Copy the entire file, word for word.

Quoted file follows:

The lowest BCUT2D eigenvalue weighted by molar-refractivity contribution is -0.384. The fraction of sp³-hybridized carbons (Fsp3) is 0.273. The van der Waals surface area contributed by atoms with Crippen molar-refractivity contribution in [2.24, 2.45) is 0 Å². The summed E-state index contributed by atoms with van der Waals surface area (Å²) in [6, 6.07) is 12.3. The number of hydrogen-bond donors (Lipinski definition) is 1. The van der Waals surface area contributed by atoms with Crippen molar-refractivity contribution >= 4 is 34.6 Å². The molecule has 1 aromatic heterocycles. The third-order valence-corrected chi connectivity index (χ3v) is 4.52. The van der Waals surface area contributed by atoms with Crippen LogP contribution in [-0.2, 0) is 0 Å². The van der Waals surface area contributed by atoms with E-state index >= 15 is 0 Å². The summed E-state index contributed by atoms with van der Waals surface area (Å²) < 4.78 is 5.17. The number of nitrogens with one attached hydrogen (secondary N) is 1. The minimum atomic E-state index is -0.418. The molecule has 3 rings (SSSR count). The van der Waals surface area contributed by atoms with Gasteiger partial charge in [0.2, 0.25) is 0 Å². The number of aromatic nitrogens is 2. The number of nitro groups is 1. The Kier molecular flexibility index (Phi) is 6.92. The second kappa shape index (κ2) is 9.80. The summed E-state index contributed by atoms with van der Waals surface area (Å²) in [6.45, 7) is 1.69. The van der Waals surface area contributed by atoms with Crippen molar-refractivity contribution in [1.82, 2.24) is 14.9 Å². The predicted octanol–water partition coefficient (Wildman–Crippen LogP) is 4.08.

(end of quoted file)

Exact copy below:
The lowest BCUT2D eigenvalue weighted by molar-refractivity contribution is -0.384. The fraction of sp³-hybridized carbons (Fsp3) is 0.273. The van der Waals surface area contributed by atoms with Crippen molar-refractivity contribution in [2.24, 2.45) is 0 Å². The summed E-state index contributed by atoms with van der Waals surface area (Å²) in [6, 6.07) is 12.3. The number of hydrogen-bond donors (Lipinski definition) is 1. The van der Waals surface area contributed by atoms with Crippen molar-refractivity contribution >= 4 is 34.6 Å². The molecule has 1 aromatic heterocycles. The third-order valence-corrected chi connectivity index (χ3v) is 4.52. The van der Waals surface area contributed by atoms with Crippen LogP contribution in [-0.2, 0) is 0 Å². The van der Waals surface area contributed by atoms with E-state index >= 15 is 0 Å². The summed E-state index contributed by atoms with van der Waals surface area (Å²) < 4.78 is 5.17. The number of nitrogens with one attached hydrogen (secondary N) is 1. The minimum atomic E-state index is -0.418. The molecule has 3 rings (SSSR count). The van der Waals surface area contributed by atoms with Gasteiger partial charge in [0.2, 0.25) is 0 Å². The number of aromatic nitrogens is 2. The number of nitro groups is 1. The Kier molecular flexibility index (Phi) is 6.92. The second kappa shape index (κ2) is 9.80. The summed E-state index contributed by atoms with van der Waals surface area (Å²) in [6.45, 7) is 1.69. The van der Waals surface area contributed by atoms with Crippen molar-refractivity contribution in [1.82, 2.24) is 14.9 Å². The predicted octanol–water partition coefficient (Wildman–Crippen LogP) is 4.08.